PICTURES THAT CAPTURE THE VASTNESS OF SPACE
Added on: 6th Dec 2016
INFINITESIMALLY SMALL CHANCES
The chances that a random hydrogen atom on the Sun will
collide with another hydrogen atom and create nuclear
fusion is estimated to happen only once in every five
billion years. Since there are loads of hydrogen atoms in
the Sun’s core, we don’t have to worry about the Sun
going dark for at least a few billion years.
THE LIT-UP WHIRLPOOL GALAXY
This striking image of the Whirlpool Galaxy, about 30 million
light years from Earth, shines with multiple points of
vivid brightness likely caused by ravenous black holes.
THE MISPLACED ARMS
The galaxy NGC 4258 is a typical spiral galaxy except for one
major feature: two huge spiral arms full of gas which
stretch out perpendicularly to its main arms.
One of the coolest things astronomers have learned to do
is use interstellar matter, such as stars and dark matter
with strong gravitational pulls, as a lens in space,
magnifying the light of objects behind them. This image,
magnified through the galaxy cluster Abell 1689, gives
us a view of stars over 13 billion light years away.
When a black hole erupts (shoots out shock waves), it
forcefully pushes gas outward and creates massive holes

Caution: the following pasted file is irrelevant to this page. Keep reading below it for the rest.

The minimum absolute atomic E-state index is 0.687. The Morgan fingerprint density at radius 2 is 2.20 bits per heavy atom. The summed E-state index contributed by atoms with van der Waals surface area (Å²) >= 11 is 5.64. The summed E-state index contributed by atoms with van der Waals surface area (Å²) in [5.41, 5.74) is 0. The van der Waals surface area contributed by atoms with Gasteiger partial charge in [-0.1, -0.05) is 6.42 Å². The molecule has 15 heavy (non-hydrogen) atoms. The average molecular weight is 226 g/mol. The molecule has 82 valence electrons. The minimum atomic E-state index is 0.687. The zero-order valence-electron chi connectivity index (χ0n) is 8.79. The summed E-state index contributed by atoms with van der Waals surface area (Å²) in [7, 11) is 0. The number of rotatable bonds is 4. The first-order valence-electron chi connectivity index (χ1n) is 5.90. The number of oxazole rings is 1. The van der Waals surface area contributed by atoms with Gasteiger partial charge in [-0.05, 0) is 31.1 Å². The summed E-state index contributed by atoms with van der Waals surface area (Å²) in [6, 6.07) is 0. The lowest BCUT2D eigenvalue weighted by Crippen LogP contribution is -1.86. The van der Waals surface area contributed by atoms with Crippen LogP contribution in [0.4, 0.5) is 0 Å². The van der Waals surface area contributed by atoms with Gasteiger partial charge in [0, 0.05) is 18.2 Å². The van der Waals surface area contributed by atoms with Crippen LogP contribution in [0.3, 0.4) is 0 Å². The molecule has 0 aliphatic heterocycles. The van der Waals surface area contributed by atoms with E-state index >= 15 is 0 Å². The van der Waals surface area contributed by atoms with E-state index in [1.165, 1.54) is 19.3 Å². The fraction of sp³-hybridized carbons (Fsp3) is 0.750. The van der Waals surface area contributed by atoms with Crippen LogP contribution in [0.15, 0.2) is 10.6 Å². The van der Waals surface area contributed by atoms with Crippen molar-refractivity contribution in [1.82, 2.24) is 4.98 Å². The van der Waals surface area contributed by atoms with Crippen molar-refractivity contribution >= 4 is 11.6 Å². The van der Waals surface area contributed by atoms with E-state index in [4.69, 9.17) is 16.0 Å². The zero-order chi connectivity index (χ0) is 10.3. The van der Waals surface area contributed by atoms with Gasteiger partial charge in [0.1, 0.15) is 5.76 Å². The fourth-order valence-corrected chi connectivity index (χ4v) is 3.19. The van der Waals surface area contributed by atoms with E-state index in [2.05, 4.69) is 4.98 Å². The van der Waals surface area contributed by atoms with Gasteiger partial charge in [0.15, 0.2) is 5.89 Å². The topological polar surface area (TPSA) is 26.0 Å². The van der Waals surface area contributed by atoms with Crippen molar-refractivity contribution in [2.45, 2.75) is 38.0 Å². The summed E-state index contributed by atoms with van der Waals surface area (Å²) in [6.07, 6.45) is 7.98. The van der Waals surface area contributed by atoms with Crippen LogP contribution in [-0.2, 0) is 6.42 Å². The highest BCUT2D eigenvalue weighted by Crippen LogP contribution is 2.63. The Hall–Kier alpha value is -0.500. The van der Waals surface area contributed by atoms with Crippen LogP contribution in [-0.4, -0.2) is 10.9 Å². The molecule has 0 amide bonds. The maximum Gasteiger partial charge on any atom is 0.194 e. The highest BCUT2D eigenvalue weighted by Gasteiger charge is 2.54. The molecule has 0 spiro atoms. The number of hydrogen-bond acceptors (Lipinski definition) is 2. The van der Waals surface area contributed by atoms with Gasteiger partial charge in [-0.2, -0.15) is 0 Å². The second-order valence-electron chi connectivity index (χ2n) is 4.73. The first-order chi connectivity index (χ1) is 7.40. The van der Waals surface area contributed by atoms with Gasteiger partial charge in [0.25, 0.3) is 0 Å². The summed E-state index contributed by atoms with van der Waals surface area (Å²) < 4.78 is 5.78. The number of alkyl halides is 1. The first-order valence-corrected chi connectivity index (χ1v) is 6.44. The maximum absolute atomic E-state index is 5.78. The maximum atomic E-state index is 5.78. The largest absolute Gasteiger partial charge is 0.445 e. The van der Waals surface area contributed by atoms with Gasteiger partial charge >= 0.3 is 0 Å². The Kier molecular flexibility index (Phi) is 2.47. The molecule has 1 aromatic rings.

known as cavities in its surrounding galaxy, as seen
here in NGC 5813.
OUR MILKY WAY
We can actually see our own galaxy from within it. This
picture shows our massive Milky Way Galaxy with the planet
Jupiter showing up as the bright ball in the centre.
THE MILKY WAY'S ARCH
This picture of the Milky Way Galaxy taken from Chile shows
just a handful of the stars visible in a clear night sky.
In this artist’s depiction, a spiral galaxy is experiencing
massive starburst (or star creation). The winds made by
star formation have been estimated to shoot out up to
650,000 light years.
THE SPARKLING SKY
Sometimes the cosmos looks more like an extravagant dress
from the movie Hairspray than its true self as a collection
of gas and dust, as here in this galactic cluster in the
Small Magellanic Cloud.